Keywords

  • Precision medicine
  • Personalized medicine
  • Biomarkers
  • Modeling and simulation
  • Digital biomarkers
  • Artificial intelligence
  • Machine learning
  • Deep phenotyping
  • Cancer
  • Immuno-oncology
  • Autoimmune and inflammatory diseases
  • Diabetes
  • Genetics
  • Epigenetics
  • Genomics
  • Transcriptomics
  • microRNAs
  • miRNAs
  • Proteomics

Introduction

Today, the practice of medicine remains largely empirical; physicians generally rely on patterns matching to establish a diagnosis based on a combination of the patients’ medical history, physical examination, and laboratory data. Thus, a given treatment is often based on physicians past experience with similar patients. One consequence of this is that a blockbuster gets prescribed for a “typical patient” with a specific disease. According to this paradigm, treatment decision is driven by trial and error and the patient occasionally becomes the victim of unpredictable side effects, or poor or no efficacy for a drug that theoretically works in some people affected by that specific disease.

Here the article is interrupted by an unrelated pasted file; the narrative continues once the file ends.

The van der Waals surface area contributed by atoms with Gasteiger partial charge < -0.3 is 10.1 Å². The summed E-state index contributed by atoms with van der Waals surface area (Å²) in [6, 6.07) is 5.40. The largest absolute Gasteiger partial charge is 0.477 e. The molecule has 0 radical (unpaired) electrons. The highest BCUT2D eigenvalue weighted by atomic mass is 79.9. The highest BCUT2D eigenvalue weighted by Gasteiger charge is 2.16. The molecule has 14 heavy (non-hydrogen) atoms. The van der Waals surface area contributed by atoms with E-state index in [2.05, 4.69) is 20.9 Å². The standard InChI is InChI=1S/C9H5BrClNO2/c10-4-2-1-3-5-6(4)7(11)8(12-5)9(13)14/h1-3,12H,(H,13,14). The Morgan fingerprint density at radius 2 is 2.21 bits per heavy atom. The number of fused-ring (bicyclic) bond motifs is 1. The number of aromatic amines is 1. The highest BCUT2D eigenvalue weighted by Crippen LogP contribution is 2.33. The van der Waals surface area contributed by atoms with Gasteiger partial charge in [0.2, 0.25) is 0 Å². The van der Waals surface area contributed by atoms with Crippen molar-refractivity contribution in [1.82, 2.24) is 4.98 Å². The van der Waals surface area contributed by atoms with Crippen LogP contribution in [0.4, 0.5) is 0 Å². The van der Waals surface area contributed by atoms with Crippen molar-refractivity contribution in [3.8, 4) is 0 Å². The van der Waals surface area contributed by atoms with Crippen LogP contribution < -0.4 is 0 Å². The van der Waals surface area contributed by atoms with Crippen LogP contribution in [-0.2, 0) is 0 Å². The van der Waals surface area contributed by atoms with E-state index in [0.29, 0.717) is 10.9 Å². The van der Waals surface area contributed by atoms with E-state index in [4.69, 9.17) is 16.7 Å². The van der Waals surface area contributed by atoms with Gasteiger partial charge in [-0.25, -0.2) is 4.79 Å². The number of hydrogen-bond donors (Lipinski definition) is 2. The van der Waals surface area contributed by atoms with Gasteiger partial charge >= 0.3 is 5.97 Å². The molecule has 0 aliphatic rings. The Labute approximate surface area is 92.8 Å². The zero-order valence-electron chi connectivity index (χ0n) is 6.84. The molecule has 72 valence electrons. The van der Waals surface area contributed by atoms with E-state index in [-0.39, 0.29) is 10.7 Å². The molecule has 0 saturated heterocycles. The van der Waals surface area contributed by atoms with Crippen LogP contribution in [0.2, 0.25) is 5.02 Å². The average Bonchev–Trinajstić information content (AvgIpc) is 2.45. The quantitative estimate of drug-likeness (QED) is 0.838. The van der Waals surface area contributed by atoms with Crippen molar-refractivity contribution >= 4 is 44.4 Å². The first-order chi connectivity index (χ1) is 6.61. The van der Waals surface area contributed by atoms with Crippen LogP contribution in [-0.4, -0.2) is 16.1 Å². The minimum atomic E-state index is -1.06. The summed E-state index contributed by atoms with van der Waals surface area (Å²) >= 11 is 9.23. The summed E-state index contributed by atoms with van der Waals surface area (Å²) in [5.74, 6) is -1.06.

Greater use of BMs [1, 2] and companion diagnostics (CDX) can now enable a shift from empirical medicine to precision medicine (PM) (the right medicine, for the right patient, at the right dose, at the right time). It is conceivable that, in the immediate future, physicians will be moving away from the concept of “one size fits all” and shift instead to PM.

It is generally known that the response of a specific treatment varies across the heterogeneity of a population with good and poor responders. Patients and treatment response differ because of variables like genetic predisposition, heterogeneity of the cohorts, ethnicity, slow vs. fast metabolizers, epigenetic factors, early vs. late stage of the disease. These parameters have an effect on whether a given individual will be a good or poor responder to a specific treatment.

The goal of PM is to enable clinicians to quickly, efficiently and accurately predict the most appropriate course of action for a patient. To achieve this, clinicians are in need of tools that are both compat-ible with their clinical workflow and economically feasible. Those tools can simplify the process of managing the biological complexity that underlies human diseases. To support the creation and refinement of those tools, a PM ecosystem is in continuous development and is the solution to the problem. The PM ecosystem is beginning to link and share information among clinicians, laboratories, research enterprises, and clinical-information-system developers. It is expected that these efforts will create the foundation of a continuously evolving health-care system that is capable of significantly accelerating the advancement of PM technologies.